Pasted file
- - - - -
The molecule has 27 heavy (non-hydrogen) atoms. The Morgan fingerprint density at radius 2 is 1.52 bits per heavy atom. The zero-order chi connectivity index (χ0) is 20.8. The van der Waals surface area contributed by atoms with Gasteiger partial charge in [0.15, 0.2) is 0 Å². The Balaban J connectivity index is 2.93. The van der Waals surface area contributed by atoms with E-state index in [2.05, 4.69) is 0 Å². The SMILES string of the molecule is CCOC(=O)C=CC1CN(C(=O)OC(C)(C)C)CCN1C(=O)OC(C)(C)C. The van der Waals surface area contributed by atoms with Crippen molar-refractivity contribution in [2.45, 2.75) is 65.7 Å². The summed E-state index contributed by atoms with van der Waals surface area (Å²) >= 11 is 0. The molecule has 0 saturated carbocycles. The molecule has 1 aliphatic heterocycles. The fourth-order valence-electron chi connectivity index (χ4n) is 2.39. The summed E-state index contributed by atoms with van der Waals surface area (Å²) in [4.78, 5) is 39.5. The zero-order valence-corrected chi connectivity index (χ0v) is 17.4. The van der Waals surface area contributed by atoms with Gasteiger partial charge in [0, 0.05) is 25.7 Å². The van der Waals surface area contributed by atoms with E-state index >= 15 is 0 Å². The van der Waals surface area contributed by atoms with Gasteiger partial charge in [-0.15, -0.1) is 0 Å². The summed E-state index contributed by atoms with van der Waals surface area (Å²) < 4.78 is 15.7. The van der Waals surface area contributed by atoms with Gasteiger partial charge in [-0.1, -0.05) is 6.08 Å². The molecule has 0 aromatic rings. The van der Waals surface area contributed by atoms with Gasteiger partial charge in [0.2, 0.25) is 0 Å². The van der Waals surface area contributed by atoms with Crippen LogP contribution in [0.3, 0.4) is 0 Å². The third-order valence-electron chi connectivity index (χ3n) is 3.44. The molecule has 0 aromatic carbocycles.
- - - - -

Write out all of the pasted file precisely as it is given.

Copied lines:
The molecule has 27 heavy (non-hydrogen) atoms. The Morgan fingerprint density at radius 2 is 1.52 bits per heavy atom. The zero-order chi connectivity index (χ0) is 20.8. The van der Waals surface area contributed by atoms with Gasteiger partial charge in [0.15, 0.2) is 0 Å². The Balaban J connectivity index is 2.93. The van der Waals surface area contributed by atoms with E-state index in [2.05, 4.69) is 0 Å². The SMILES string of the molecule is CCOC(=O)C=CC1CN(C(=O)OC(C)(C)C)CCN1C(=O)OC(C)(C)C. The van der Waals surface area contributed by atoms with Crippen molar-refractivity contribution in [2.45, 2.75) is 65.7 Å². The summed E-state index contributed by atoms with van der Waals surface area (Å²) >= 11 is 0. The molecule has 0 saturated carbocycles. The molecule has 1 aliphatic heterocycles. The fourth-order valence-electron chi connectivity index (χ4n) is 2.39. The summed E-state index contributed by atoms with van der Waals surface area (Å²) in [4.78, 5) is 39.5. The zero-order valence-corrected chi connectivity index (χ0v) is 17.4. The van der Waals surface area contributed by atoms with Gasteiger partial charge in [0, 0.05) is 25.7 Å². The van der Waals surface area contributed by atoms with E-state index >= 15 is 0 Å². The van der Waals surface area contributed by atoms with Gasteiger partial charge in [-0.15, -0.1) is 0 Å². The summed E-state index contributed by atoms with van der Waals surface area (Å²) < 4.78 is 15.7. The van der Waals surface area contributed by atoms with Gasteiger partial charge in [-0.1, -0.05) is 6.08 Å². The molecule has 0 aromatic rings. The van der Waals surface area contributed by atoms with Gasteiger partial charge in [0.2, 0.25) is 0 Å². The van der Waals surface area contributed by atoms with Crippen LogP contribution in [0.3, 0.4) is 0 Å². The third-order valence-electron chi connectivity index (χ3n) is 3.44. The molecule has 0 aromatic carbocycles.